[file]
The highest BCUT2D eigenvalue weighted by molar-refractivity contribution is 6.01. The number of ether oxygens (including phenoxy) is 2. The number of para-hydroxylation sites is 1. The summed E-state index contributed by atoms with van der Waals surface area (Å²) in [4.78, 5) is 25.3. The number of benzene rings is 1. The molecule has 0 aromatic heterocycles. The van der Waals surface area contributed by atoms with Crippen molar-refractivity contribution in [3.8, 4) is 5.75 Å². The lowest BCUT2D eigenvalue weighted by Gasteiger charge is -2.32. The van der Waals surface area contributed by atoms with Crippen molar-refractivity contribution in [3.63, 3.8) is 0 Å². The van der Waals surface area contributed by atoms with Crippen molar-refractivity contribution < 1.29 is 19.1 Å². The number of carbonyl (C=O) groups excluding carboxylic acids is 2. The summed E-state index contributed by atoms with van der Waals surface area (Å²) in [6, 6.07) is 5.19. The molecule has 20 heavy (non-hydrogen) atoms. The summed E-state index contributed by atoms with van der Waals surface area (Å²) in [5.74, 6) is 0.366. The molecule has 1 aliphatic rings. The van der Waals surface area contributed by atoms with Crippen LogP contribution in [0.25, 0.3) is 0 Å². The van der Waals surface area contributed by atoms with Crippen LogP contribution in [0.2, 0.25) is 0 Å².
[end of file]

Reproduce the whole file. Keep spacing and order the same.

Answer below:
The highest BCUT2D eigenvalue weighted by molar-refractivity contribution is 6.01. The number of ether oxygens (including phenoxy) is 2. The number of para-hydroxylation sites is 1. The summed E-state index contributed by atoms with van der Waals surface area (Å²) in [4.78, 5) is 25.3. The number of benzene rings is 1. The molecule has 0 aromatic heterocycles. The van der Waals surface area contributed by atoms with Crippen molar-refractivity contribution in [3.8, 4) is 5.75 Å². The lowest BCUT2D eigenvalue weighted by Gasteiger charge is -2.32. The van der Waals surface area contributed by atoms with Crippen molar-refractivity contribution in [3.63, 3.8) is 0 Å². The van der Waals surface area contributed by atoms with Crippen molar-refractivity contribution < 1.29 is 19.1 Å². The number of carbonyl (C=O) groups excluding carboxylic acids is 2. The summed E-state index contributed by atoms with van der Waals surface area (Å²) in [6, 6.07) is 5.19. The molecule has 20 heavy (non-hydrogen) atoms. The summed E-state index contributed by atoms with van der Waals surface area (Å²) in [5.74, 6) is 0.366. The molecule has 1 aliphatic rings. The van der Waals surface area contributed by atoms with Crippen LogP contribution in [0.25, 0.3) is 0 Å². The van der Waals surface area contributed by atoms with Crippen LogP contribution in [0.2, 0.25) is 0 Å².